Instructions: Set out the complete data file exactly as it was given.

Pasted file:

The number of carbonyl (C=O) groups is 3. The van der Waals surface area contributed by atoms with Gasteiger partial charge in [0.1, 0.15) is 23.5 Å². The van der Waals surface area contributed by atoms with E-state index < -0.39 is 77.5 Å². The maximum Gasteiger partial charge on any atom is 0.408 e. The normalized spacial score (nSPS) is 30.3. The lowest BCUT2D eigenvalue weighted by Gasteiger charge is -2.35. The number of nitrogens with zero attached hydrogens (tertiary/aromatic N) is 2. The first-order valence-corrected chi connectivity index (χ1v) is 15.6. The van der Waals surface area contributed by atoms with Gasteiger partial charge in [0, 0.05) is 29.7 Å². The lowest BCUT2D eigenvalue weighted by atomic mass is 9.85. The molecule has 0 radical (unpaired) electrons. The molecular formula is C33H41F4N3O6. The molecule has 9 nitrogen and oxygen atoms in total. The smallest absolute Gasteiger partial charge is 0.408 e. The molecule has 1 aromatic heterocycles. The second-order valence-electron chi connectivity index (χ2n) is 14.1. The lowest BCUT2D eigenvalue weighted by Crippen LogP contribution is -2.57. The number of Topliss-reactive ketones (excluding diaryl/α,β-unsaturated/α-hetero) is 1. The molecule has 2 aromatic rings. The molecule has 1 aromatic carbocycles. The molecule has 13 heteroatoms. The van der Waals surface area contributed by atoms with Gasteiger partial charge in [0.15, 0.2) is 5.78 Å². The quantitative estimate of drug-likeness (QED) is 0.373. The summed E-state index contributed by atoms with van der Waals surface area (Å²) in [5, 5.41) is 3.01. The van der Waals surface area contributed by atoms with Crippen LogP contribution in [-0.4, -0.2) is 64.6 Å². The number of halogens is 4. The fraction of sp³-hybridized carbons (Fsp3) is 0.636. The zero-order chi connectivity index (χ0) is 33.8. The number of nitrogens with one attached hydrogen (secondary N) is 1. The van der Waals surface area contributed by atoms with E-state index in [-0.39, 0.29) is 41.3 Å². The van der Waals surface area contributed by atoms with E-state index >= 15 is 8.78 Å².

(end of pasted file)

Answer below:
The number of carbonyl (C=O) groups is 3. The van der Waals surface area contributed by atoms with Gasteiger partial charge in [0.1, 0.15) is 23.5 Å². The van der Waals surface area contributed by atoms with E-state index < -0.39 is 77.5 Å². The maximum Gasteiger partial charge on any atom is 0.408 e. The normalized spacial score (nSPS) is 30.3. The lowest BCUT2D eigenvalue weighted by Gasteiger charge is -2.35. The number of nitrogens with zero attached hydrogens (tertiary/aromatic N) is 2. The first-order valence-corrected chi connectivity index (χ1v) is 15.6. The van der Waals surface area contributed by atoms with Gasteiger partial charge in [0, 0.05) is 29.7 Å². The lowest BCUT2D eigenvalue weighted by atomic mass is 9.85. The molecule has 0 radical (unpaired) electrons. The molecular formula is C33H41F4N3O6. The molecule has 9 nitrogen and oxygen atoms in total. The smallest absolute Gasteiger partial charge is 0.408 e. The molecule has 1 aromatic heterocycles. The second-order valence-electron chi connectivity index (χ2n) is 14.1. The lowest BCUT2D eigenvalue weighted by Crippen LogP contribution is -2.57. The number of Topliss-reactive ketones (excluding diaryl/α,β-unsaturated/α-hetero) is 1. The molecule has 2 aromatic rings. The molecule has 1 aromatic carbocycles. The molecule has 13 heteroatoms. The van der Waals surface area contributed by atoms with Gasteiger partial charge in [0.15, 0.2) is 5.78 Å². The quantitative estimate of drug-likeness (QED) is 0.373. The summed E-state index contributed by atoms with van der Waals surface area (Å²) in [5, 5.41) is 3.01. The van der Waals surface area contributed by atoms with Crippen LogP contribution in [-0.4, -0.2) is 64.6 Å². The number of halogens is 4. The fraction of sp³-hybridized carbons (Fsp3) is 0.636. The zero-order chi connectivity index (χ0) is 33.8. The number of nitrogens with one attached hydrogen (secondary N) is 1. The van der Waals surface area contributed by atoms with E-state index in [-0.39, 0.29) is 41.3 Å². The van der Waals surface area contributed by atoms with E-state index >= 15 is 8.78 Å².